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Wednesday 23 October 2013

Substance and style - Champagne

Champagne is a triumph in many senses - it is technically very difficult to make, requiring secondary fermentation in bottle with all the remuage and degorgement that that entails; before that, it requires the the making of a base still wine in a northerly and pretty marginal climate, no mean feat in itself.

The finished product, with its fine bubbles, yeasty aromas and hints of brioche and toast is one of the great wines of the world and the consumption of it is usually also a triumph of some sort - a wedding, anniversary or significant birthday.

But it is also a triumph of marketing and pricing strategy - Champagne is the sparkling wine for an occasion; you do not need to be a fan of motor sport to be familiar with the image of Formula 1 drivers dousing themselves with a magnum of Champagne on the podium, you do not need to be in politics to talk of Champagne Socialists, you do not need to be a Socialist - Champagne or otherwise - to speak of Fat Cats and their Champagne lifestyles. It is a product that has captured the public imagination and become a symbol for so many things.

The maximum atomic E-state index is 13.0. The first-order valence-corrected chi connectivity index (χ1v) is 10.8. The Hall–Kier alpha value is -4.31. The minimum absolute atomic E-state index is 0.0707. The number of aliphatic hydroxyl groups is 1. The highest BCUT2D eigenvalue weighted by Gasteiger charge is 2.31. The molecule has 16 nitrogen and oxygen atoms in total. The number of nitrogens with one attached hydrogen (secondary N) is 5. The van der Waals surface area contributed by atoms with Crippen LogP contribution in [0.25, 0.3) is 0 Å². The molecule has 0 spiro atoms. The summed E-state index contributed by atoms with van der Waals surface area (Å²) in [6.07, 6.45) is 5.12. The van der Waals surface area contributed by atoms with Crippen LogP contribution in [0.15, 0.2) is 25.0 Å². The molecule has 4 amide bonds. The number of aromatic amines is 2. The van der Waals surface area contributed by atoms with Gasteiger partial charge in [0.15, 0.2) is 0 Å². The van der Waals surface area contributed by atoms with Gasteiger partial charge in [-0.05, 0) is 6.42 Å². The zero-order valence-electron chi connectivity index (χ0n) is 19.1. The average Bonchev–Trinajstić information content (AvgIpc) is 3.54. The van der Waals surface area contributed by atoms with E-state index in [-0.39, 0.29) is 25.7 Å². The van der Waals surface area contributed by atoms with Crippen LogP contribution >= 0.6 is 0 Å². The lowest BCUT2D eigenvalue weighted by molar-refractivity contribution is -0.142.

Pinot Meunier grapes
Separate the myth from the reality and there are three things that make Champagne what it is - grape variety, terroir and production method and none of these is unique to Champagne. Grape variety is easy - Chardonnay plus Pinots Noir and the lesser-known Meunier - production method is widely known and the UK at least has similar chalky soils and a similar marginal climate.

The results have even beaten certain Champagnes in blind tastings in the same way that some Californian wines have trumped claret in international competitions.

And yet people speak of English sparkling wine as being "quite good, actually" rather than de rigueur for any celebration. And producing a bottle of cava or prosecco is a subtle, subliminal sign that the occasion is not quite special enough to warrant The Real Thing.

So, Champagne has definitely got its PR right - but what of the wine itself?

If I'm honest, it would not figure in any of my desert island wines - or rather, perhaps, it would. I enjoy drinking Champagne readily enough, but as a lifelong bargain-hunter, I struggle to justify the cost of actually buying it for myself; my analytical mind says "This cost so much, it has to be correspondingly good". And of course it never is, because with Champagne, you are buying The Myth, in the same way that you are with the Porsche 911 or designer perfumes.

Other related articles
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On Madeira - the background

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